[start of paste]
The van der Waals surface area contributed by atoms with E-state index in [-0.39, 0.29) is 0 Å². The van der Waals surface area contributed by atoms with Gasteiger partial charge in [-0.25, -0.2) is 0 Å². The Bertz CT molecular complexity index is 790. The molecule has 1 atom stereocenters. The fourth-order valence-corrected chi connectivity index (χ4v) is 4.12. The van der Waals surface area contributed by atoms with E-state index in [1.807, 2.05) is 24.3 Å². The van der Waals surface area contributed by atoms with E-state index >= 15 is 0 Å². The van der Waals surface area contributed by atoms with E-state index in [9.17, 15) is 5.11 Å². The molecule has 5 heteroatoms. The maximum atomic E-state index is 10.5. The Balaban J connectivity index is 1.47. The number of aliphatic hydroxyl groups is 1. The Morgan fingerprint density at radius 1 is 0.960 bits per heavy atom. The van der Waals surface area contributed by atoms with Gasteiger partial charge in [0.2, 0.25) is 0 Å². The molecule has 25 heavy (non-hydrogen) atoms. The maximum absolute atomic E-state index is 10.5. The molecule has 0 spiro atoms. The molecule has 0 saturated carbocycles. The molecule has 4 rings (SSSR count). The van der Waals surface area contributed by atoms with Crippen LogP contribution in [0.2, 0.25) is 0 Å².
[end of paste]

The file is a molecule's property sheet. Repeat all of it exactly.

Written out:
The van der Waals surface area contributed by atoms with E-state index in [-0.39, 0.29) is 0 Å². The van der Waals surface area contributed by atoms with Gasteiger partial charge in [-0.25, -0.2) is 0 Å². The Bertz CT molecular complexity index is 790. The molecule has 1 atom stereocenters. The fourth-order valence-corrected chi connectivity index (χ4v) is 4.12. The van der Waals surface area contributed by atoms with E-state index in [1.807, 2.05) is 24.3 Å². The van der Waals surface area contributed by atoms with E-state index >= 15 is 0 Å². The van der Waals surface area contributed by atoms with E-state index in [9.17, 15) is 5.11 Å². The molecule has 5 heteroatoms. The maximum atomic E-state index is 10.5. The Balaban J connectivity index is 1.47. The number of aliphatic hydroxyl groups is 1. The Morgan fingerprint density at radius 1 is 0.960 bits per heavy atom. The van der Waals surface area contributed by atoms with Gasteiger partial charge in [0.2, 0.25) is 0 Å². The molecule has 25 heavy (non-hydrogen) atoms. The maximum absolute atomic E-state index is 10.5. The molecule has 0 spiro atoms. The molecule has 0 saturated carbocycles. The molecule has 4 rings (SSSR count). The van der Waals surface area contributed by atoms with Crippen LogP contribution in [0.2, 0.25) is 0 Å².